Veerle De Bosscher
Journal of Global Sport Management, 1(3-4), 70-89. doi:10.1080/24704067.2016.1237203
Download (free copy, max 50): http://www.tandfonline.com/eprint/8G493FBWzVZ26quRaCRr/full
Abstract
This paper discusses the utility of mixed methods research in international comparative studies on elite sport policies and (quantitative) composite indicators (CIs) in particular. It illustrates how complex and large amounts of data in 15 nations have been objectified into easily understood formats, CIs. Using a nine Pillar model, data were collected through a research inventory and surveys completed by 3142 elite athletes, 1376 coaches and 241 performance directors. Ninety-six critical success factors and 750 sub-factors were aggregated into a CI. The paper shows how CIs are helpful in identifying a possible (non) relationship between elite sport policies and success, in facilitating interpretation and comparison, and in understanding differences and convergences in elite sport systems. However, there are a number of drawbacks, for example, understanding elite sport policies as part of a broader social, cultural and political context. Complementary qualitative analysis is necessary and has been used to interpret elite sport policies of nations.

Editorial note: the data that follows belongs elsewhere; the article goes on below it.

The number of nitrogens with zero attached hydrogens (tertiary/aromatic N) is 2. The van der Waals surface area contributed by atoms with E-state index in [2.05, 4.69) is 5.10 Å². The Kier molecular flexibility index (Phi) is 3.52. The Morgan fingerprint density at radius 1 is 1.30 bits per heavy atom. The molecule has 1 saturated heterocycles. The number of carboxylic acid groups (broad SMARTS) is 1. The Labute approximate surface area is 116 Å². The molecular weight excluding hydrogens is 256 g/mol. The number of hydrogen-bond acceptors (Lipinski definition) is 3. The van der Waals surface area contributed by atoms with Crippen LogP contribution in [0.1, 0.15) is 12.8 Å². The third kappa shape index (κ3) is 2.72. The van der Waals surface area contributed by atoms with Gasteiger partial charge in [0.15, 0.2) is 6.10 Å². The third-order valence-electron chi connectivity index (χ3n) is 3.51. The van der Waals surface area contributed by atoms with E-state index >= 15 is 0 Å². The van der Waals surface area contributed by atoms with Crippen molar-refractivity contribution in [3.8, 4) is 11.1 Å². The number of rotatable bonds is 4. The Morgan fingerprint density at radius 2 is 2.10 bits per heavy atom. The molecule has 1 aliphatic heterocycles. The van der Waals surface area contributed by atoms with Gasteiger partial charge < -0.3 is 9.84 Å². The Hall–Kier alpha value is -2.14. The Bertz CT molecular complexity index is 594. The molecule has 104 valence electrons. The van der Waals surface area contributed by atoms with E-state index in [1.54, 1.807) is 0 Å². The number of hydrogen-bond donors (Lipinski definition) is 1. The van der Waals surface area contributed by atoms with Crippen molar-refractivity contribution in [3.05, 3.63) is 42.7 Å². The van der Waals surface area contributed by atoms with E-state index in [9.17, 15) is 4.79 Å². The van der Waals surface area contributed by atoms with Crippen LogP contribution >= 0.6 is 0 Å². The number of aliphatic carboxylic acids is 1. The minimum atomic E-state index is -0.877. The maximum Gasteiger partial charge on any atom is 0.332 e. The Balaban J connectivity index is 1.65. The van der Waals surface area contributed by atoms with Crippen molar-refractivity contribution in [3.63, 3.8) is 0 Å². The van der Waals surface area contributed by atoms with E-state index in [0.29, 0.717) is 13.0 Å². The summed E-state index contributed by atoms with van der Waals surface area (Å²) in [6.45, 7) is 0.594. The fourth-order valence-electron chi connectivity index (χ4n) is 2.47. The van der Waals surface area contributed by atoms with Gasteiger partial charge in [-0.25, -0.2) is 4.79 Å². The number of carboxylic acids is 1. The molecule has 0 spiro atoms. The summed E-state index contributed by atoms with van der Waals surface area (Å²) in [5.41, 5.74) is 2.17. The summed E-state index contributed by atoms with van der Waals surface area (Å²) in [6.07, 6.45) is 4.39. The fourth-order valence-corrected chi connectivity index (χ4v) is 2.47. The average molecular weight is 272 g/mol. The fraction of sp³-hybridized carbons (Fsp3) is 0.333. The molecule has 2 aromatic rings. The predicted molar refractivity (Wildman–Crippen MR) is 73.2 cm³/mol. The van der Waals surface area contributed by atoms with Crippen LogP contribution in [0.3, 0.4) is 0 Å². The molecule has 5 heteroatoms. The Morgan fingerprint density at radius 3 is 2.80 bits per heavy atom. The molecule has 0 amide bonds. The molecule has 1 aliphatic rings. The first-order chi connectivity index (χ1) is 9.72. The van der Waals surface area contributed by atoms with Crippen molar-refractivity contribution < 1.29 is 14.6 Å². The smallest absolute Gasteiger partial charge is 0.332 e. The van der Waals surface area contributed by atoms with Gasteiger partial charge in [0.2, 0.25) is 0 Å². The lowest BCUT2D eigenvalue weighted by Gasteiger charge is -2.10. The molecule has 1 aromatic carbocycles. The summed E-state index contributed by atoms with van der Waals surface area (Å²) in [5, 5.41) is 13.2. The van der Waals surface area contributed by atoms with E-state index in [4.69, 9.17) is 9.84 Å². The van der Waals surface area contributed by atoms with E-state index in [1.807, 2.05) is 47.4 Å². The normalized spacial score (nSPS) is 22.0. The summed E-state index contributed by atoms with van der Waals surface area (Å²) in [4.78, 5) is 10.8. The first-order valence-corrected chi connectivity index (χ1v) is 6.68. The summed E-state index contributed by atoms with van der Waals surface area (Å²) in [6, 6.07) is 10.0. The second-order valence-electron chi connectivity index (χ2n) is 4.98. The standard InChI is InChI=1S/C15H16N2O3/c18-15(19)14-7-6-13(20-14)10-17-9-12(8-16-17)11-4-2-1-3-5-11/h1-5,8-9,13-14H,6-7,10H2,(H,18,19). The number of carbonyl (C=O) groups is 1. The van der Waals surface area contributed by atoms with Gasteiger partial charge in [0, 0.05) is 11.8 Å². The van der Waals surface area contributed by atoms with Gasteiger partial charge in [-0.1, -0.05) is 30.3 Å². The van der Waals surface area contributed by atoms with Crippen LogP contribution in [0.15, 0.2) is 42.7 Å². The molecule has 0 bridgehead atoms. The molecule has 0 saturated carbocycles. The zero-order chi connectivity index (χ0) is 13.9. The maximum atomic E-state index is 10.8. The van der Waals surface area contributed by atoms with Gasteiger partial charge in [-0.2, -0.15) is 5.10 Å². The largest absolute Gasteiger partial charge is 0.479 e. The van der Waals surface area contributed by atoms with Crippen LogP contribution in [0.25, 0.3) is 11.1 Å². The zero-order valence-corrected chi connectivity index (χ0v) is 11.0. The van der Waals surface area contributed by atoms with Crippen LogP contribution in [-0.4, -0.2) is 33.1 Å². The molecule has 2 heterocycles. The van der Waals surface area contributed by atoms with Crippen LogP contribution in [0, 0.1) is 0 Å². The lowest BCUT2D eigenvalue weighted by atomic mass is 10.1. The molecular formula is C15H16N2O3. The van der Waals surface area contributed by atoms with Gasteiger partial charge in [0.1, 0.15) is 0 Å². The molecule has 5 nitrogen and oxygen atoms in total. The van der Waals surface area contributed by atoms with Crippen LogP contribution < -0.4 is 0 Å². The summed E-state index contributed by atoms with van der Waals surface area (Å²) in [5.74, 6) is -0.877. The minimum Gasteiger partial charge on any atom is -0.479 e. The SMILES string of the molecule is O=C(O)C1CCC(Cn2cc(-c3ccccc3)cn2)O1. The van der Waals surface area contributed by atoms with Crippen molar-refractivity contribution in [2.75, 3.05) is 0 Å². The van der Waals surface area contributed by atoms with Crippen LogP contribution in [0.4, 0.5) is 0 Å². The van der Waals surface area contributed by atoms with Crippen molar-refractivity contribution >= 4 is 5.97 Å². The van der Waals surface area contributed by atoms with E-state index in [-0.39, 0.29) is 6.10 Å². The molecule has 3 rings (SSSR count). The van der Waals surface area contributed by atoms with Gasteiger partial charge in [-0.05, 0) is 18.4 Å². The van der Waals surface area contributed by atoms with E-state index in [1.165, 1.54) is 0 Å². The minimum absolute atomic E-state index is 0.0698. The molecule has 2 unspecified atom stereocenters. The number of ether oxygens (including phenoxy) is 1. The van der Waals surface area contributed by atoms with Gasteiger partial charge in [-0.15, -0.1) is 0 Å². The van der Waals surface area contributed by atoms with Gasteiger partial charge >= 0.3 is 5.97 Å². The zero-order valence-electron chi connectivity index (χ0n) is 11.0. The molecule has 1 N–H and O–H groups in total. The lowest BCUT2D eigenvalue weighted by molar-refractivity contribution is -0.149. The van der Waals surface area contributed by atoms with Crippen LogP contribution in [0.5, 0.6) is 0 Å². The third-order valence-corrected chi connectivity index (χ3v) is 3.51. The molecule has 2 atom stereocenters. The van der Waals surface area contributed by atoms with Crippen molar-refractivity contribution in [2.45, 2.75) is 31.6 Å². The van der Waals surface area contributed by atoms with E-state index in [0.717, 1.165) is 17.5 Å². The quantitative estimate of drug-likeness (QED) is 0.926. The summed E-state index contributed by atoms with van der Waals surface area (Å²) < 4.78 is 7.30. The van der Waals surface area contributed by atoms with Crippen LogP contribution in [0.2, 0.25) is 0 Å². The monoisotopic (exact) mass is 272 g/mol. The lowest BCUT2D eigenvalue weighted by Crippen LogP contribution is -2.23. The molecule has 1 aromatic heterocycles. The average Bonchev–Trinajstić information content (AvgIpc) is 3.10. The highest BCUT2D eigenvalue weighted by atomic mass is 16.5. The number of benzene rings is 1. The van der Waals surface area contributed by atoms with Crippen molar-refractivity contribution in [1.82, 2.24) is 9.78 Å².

An Analysis of Countries’ Organizational Resources, Capacities and Resource Configurations in Athletics.
Jasper Truyens, Veerle  De Bosscher, Popi Sotiriadou, Bruno Heyndels,
Journal of Sport Management.: 1-52, 30, 5 , 566-585.doi: http://dx.doi.org/10.1123/jsm.2015-0368
Abstract